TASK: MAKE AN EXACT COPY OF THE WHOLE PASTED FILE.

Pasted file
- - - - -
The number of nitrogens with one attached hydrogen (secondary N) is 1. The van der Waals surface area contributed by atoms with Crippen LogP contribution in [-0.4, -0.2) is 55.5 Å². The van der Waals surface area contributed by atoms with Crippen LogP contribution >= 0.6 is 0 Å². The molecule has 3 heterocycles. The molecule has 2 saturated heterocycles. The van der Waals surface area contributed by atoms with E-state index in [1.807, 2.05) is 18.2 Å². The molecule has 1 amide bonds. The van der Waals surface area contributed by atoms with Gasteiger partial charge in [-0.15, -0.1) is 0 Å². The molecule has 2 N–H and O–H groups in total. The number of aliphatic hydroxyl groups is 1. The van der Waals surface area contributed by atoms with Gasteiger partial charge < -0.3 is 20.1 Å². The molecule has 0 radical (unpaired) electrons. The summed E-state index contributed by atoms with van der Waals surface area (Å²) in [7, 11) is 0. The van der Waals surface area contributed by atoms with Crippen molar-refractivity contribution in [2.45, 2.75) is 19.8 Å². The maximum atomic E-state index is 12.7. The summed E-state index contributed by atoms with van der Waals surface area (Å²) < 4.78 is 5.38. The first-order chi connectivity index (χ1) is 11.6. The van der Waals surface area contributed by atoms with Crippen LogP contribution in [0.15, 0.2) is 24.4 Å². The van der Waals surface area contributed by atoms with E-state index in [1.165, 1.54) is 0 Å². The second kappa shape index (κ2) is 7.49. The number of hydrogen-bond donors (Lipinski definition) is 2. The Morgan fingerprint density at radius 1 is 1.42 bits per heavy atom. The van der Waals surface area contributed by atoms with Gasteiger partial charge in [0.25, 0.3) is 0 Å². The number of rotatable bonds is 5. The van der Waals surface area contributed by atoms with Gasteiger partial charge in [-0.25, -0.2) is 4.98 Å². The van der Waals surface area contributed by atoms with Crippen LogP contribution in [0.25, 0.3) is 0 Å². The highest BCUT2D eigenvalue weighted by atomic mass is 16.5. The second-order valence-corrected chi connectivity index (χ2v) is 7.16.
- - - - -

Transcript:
The number of nitrogens with one attached hydrogen (secondary N) is 1. The van der Waals surface area contributed by atoms with Crippen LogP contribution in [-0.4, -0.2) is 55.5 Å². The van der Waals surface area contributed by atoms with Crippen LogP contribution >= 0.6 is 0 Å². The molecule has 3 heterocycles. The molecule has 2 saturated heterocycles. The van der Waals surface area contributed by atoms with E-state index in [1.807, 2.05) is 18.2 Å². The molecule has 1 amide bonds. The van der Waals surface area contributed by atoms with Gasteiger partial charge in [-0.15, -0.1) is 0 Å². The molecule has 2 N–H and O–H groups in total. The number of aliphatic hydroxyl groups is 1. The van der Waals surface area contributed by atoms with Gasteiger partial charge < -0.3 is 20.1 Å². The molecule has 0 radical (unpaired) electrons. The summed E-state index contributed by atoms with van der Waals surface area (Å²) in [7, 11) is 0. The van der Waals surface area contributed by atoms with Crippen molar-refractivity contribution in [2.45, 2.75) is 19.8 Å². The maximum atomic E-state index is 12.7. The summed E-state index contributed by atoms with van der Waals surface area (Å²) < 4.78 is 5.38. The first-order chi connectivity index (χ1) is 11.6. The van der Waals surface area contributed by atoms with Crippen LogP contribution in [0.15, 0.2) is 24.4 Å². The van der Waals surface area contributed by atoms with E-state index in [1.165, 1.54) is 0 Å². The second kappa shape index (κ2) is 7.49. The number of hydrogen-bond donors (Lipinski definition) is 2. The Morgan fingerprint density at radius 1 is 1.42 bits per heavy atom. The van der Waals surface area contributed by atoms with Gasteiger partial charge in [0.25, 0.3) is 0 Å². The number of rotatable bonds is 5. The van der Waals surface area contributed by atoms with Gasteiger partial charge in [-0.25, -0.2) is 4.98 Å². The van der Waals surface area contributed by atoms with Crippen LogP contribution in [0.25, 0.3) is 0 Å². The highest BCUT2D eigenvalue weighted by atomic mass is 16.5. The second-order valence-corrected chi connectivity index (χ2v) is 7.16.